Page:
Favorite Words

On August 17, 2004, in Culture, by peterb
  • Tooku (far away, Japanese)
  • Chiacchiarare (to chit-chat, to gossip, Italian)
  • Batcheat (chit-chat, Hindi)
  • Decimate (kill every tenth soldier, Latin)
  • Hamartia (sin, human frailty, Greek)
  • Quay (wharf, Canadian)
  • Zdorovie (health, Russian)

Decimation, in Latin, does not actually refer to senseless violence, but to a very specific — and rare — military punishment that could be imposed on a legion (or a subunit thereof, such as a cohort) for extreme cowardice. The soldiers were divided into groups of 10. Each group drew lots. One soldier in the group drew the losing tessera. The other 9 were given clubs, and forced to beat the losing soldier to death. A devious and harrowing punishment, decimation was arguably as hard on the soldiers who “won,” who had to murder the comrade they had marched, ate, slept, and fought with, as it was on the soldier who was killed. Probably the most well-known decimation was that handed down by Crassus on those of his legions who were routed by Spartacus. Fifty squads of ten men each were decimated.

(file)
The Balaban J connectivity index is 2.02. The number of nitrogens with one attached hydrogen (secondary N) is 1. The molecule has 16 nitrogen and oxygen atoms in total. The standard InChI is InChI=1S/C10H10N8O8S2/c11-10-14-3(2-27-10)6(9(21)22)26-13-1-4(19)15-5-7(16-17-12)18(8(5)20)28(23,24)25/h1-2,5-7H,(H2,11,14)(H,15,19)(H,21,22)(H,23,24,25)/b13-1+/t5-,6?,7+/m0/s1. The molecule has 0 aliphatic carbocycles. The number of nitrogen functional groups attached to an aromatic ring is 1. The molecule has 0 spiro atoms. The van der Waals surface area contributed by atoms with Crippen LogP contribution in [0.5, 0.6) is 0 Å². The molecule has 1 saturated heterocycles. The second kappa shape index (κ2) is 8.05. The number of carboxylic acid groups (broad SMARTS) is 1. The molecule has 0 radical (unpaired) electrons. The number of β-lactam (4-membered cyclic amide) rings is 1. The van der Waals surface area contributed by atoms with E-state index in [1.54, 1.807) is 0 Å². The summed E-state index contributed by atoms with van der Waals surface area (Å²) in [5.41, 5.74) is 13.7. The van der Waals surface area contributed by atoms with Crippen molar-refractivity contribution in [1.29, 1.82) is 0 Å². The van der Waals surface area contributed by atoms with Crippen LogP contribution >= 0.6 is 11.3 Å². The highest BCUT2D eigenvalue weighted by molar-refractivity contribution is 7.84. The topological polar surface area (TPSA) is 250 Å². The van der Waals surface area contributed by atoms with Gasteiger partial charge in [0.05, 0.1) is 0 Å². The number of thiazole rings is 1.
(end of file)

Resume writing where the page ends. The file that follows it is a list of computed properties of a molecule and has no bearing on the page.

As Plutarch observes, “Those who are punished in this way not only lose their lives but are also disgraced, since the whole army are there as spectators, and the actual circumstances of the execution are very savage and repulsive.”


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